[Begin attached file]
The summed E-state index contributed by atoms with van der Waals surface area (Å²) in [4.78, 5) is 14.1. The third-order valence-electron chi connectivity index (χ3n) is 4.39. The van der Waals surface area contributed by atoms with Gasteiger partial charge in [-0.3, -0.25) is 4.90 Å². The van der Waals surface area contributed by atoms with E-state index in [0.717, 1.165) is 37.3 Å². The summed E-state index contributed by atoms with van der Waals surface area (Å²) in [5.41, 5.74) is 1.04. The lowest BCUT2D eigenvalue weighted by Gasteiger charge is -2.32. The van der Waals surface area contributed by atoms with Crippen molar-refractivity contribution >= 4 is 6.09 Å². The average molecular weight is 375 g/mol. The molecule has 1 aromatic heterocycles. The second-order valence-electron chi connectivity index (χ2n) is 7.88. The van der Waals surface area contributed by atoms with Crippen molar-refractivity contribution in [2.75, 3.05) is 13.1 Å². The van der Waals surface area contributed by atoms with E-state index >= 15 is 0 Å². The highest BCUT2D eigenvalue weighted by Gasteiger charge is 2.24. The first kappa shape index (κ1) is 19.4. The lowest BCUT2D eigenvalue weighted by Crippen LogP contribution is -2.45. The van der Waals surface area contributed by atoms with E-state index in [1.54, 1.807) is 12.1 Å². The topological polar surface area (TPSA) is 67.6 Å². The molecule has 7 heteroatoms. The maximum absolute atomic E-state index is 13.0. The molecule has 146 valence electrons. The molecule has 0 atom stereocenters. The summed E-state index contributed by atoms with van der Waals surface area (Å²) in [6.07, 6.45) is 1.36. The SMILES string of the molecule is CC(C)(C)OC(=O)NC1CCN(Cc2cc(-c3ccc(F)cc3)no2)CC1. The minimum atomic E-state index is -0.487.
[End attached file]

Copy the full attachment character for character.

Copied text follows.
The summed E-state index contributed by atoms with van der Waals surface area (Å²) in [4.78, 5) is 14.1. The third-order valence-electron chi connectivity index (χ3n) is 4.39. The van der Waals surface area contributed by atoms with Gasteiger partial charge in [-0.3, -0.25) is 4.90 Å². The van der Waals surface area contributed by atoms with E-state index in [0.717, 1.165) is 37.3 Å². The summed E-state index contributed by atoms with van der Waals surface area (Å²) in [5.41, 5.74) is 1.04. The lowest BCUT2D eigenvalue weighted by Gasteiger charge is -2.32. The van der Waals surface area contributed by atoms with Crippen molar-refractivity contribution >= 4 is 6.09 Å². The average molecular weight is 375 g/mol. The molecule has 1 aromatic heterocycles. The second-order valence-electron chi connectivity index (χ2n) is 7.88. The van der Waals surface area contributed by atoms with Crippen molar-refractivity contribution in [2.75, 3.05) is 13.1 Å². The van der Waals surface area contributed by atoms with E-state index >= 15 is 0 Å². The highest BCUT2D eigenvalue weighted by Gasteiger charge is 2.24. The first kappa shape index (κ1) is 19.4. The lowest BCUT2D eigenvalue weighted by Crippen LogP contribution is -2.45. The van der Waals surface area contributed by atoms with E-state index in [1.54, 1.807) is 12.1 Å². The topological polar surface area (TPSA) is 67.6 Å². The molecule has 7 heteroatoms. The maximum absolute atomic E-state index is 13.0. The molecule has 146 valence electrons. The molecule has 0 atom stereocenters. The summed E-state index contributed by atoms with van der Waals surface area (Å²) in [6.07, 6.45) is 1.36. The SMILES string of the molecule is CC(C)(C)OC(=O)NC1CCN(Cc2cc(-c3ccc(F)cc3)no2)CC1. The minimum atomic E-state index is -0.487.